It's not like Adobe has been out of the loop the last few years. To the contrary, we have seen them systematically adding more and more 3D functions to Photoshop since its CS3 Extended incarnation began this march forward. Now in Photoshop CC (which is really Photoshop version 14, with the 'Extended' moniker cast aside), Adobe has stepped up to add additional 3D printing controls.

While Photoshop could print to a 3D printer before, this version adds a host of features and functionality that make the process much easier for the creatives that are not expert in the 3D printing process. This probably includes most of us, even those of us that have done 3D work for years.

Photoshop 3D model

A 3D model made ready for export in Photoshop

Adobe's aim is to make Photoshop the Swiss army knife of all things graphic, including 3D printing. To this end they have worked to make the end-to-end process smoother by having the program find and fix a range of geometry construction issues that presumably would be beyond the capabilities of the average user. (And perhaps beyond the user toolset in the program as well.) They are shooting for the 'it just works' award, and we all support that goal.

When at the point you are ready to print your model, Photoshop allows either the selection of a locally attached printer, or that of automatically prepping for output to a service. Adobe has a strategic alliance with Shapways.com, which is given as a dropdown menu option for prepping that model. Then when you go to the 3D>3D Print... you are given both a preview of the final geometry, as well as an estimate of output cost from that vendor. Presumably other vendors will be able to be added to this drop down offering.

For all its additions, Photoshop is still not a 3D modeler. Many meshes will need to be imported. But there is still an ever-increasing list of shapes you can create just within PS, and it's worth the effort to play with these tools a bit and figure out what it can do for you and your clients.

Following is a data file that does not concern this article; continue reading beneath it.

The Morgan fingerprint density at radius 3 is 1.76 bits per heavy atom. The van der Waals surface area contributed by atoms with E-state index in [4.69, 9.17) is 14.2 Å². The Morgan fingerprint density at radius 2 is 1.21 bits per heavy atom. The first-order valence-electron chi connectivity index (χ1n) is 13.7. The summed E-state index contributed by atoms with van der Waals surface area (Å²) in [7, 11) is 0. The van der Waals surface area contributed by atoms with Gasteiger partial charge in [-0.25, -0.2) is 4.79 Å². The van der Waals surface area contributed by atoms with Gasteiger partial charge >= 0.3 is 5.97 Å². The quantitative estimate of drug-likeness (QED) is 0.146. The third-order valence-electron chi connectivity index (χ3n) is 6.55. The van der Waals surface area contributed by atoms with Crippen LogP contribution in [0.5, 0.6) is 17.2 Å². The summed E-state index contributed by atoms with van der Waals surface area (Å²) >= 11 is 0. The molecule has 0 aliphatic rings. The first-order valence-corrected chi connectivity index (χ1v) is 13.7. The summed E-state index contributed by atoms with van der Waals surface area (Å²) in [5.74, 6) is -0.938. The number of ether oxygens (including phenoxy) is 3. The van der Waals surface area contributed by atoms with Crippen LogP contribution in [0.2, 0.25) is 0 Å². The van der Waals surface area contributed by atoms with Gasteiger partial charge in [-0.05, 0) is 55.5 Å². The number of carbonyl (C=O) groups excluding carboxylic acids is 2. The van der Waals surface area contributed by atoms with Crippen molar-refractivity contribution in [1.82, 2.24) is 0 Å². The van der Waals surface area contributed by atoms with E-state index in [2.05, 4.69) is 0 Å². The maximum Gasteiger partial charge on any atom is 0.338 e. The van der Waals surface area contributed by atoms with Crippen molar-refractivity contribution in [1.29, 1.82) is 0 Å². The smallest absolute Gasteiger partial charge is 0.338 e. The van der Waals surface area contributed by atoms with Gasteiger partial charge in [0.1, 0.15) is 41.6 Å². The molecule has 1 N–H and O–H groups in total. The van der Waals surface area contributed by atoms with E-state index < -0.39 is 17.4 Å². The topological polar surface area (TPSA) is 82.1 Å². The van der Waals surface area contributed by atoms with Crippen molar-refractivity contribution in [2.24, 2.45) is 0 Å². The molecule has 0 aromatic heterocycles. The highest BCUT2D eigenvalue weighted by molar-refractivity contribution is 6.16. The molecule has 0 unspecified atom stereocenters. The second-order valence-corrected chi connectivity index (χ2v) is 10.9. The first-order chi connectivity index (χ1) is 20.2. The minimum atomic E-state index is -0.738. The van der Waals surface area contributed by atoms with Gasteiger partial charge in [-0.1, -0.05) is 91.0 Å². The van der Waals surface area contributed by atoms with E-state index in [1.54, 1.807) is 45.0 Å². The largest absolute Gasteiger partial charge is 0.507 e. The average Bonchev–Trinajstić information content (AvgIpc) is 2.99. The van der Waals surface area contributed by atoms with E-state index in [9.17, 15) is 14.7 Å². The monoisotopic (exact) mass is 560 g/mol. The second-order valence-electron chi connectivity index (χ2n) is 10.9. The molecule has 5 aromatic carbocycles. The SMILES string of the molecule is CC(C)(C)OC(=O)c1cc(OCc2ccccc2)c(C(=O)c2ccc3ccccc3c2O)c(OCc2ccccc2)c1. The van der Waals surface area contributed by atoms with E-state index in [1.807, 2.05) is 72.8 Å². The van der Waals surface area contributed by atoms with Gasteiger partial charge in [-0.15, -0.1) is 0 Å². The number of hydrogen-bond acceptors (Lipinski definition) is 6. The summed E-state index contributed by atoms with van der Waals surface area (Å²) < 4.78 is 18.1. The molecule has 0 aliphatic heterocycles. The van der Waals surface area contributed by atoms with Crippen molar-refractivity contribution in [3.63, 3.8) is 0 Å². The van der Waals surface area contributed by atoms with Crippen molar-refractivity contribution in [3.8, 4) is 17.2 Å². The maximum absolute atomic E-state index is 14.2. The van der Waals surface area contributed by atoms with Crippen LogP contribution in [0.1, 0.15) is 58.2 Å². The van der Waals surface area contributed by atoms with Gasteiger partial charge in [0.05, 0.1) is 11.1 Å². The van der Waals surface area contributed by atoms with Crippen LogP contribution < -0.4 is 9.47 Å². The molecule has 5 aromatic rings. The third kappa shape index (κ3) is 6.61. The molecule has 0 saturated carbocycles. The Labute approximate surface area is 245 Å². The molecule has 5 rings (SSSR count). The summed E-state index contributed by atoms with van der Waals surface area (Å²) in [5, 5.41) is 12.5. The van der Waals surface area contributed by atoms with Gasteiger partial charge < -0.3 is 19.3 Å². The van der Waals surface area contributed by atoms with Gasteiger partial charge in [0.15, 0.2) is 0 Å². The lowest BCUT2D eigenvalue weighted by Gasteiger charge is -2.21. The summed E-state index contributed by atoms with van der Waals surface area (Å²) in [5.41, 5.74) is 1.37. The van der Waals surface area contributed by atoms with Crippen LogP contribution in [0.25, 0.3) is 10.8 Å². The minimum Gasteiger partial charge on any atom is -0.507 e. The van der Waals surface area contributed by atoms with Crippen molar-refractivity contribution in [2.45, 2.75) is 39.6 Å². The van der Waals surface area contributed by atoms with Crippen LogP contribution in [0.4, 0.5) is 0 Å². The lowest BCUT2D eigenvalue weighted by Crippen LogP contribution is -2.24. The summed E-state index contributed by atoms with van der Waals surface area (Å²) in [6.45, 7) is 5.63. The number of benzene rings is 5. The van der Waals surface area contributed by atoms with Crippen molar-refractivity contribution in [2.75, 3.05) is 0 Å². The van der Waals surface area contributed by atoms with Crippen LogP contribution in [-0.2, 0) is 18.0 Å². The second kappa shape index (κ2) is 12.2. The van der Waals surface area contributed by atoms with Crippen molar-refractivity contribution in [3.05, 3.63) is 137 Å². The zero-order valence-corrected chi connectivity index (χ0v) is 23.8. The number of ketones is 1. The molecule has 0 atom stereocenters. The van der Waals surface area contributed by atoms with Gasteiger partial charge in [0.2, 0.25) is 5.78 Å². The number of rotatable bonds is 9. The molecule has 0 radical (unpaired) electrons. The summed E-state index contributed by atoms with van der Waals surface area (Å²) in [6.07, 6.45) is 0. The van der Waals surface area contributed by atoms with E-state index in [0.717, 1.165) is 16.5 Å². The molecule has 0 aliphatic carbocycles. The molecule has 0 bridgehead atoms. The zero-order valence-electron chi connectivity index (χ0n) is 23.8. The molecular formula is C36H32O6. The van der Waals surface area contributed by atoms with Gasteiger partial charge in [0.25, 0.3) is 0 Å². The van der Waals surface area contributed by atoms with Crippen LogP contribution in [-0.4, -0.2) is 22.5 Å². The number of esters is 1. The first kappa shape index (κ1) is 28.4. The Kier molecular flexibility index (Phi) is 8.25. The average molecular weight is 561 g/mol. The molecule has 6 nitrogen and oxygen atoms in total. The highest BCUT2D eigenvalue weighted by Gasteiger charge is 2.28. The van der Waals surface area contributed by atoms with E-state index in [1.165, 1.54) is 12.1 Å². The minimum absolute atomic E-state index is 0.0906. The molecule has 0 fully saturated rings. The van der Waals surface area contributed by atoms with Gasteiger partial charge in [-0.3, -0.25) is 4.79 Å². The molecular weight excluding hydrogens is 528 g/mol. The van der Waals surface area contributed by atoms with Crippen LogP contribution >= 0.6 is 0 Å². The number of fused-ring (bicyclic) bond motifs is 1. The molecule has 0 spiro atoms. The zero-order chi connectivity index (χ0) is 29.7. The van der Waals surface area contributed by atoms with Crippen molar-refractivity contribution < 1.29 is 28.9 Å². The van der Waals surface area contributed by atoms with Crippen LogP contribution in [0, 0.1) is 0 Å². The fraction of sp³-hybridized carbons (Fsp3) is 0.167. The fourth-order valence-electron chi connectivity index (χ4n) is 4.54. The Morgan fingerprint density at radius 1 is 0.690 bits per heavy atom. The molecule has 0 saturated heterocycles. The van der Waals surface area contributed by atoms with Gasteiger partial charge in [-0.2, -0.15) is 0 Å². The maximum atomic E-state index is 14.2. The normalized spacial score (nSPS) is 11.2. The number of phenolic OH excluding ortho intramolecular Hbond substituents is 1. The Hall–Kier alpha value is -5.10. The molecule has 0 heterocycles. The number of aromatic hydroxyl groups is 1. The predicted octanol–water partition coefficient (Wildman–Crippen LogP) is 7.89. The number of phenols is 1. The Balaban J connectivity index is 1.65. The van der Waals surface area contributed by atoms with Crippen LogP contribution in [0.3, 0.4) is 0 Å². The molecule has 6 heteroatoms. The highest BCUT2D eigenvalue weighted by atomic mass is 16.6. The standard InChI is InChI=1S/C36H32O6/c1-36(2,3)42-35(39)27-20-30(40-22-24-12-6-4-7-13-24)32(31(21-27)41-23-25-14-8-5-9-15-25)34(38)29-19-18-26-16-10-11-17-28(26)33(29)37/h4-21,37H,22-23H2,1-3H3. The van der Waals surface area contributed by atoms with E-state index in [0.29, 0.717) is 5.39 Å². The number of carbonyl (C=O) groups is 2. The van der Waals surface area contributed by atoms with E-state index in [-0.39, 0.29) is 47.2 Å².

3D printing on show

3D art by Aki Inomata

Aki Inomata's 3D printing work is on display at the 3D PrintShow

You can always tell when a topic is the next hot new thing by the fact there will be conventions or expos produced to entertain, inform and sell to those throngs of folks who are into this new thing. Well sure enough, there has been a 3D PrintShow event that has been touring around this year. They ran shows all over the world including London, Paris, Brazil, New York, and others. In addition to an entire floor of vendors selling all things 3D print and associated 3D, there was an additional art gallery floor of 3D printed art. There were lectures, demonstrations and parties.

All of this is still somewhat new. But while clients may not be pestering you for such services this year or next, it's a great time to expose yourself to some of these new capabilities. After all, you probably already have Photoshop CC sitting there waiting to be tried out.

Words: Lance Evans

Lance Evans is creative director of Graphlink Media. He has written books on 3D, and produced the 3DNY Seminars for Apple and Alias.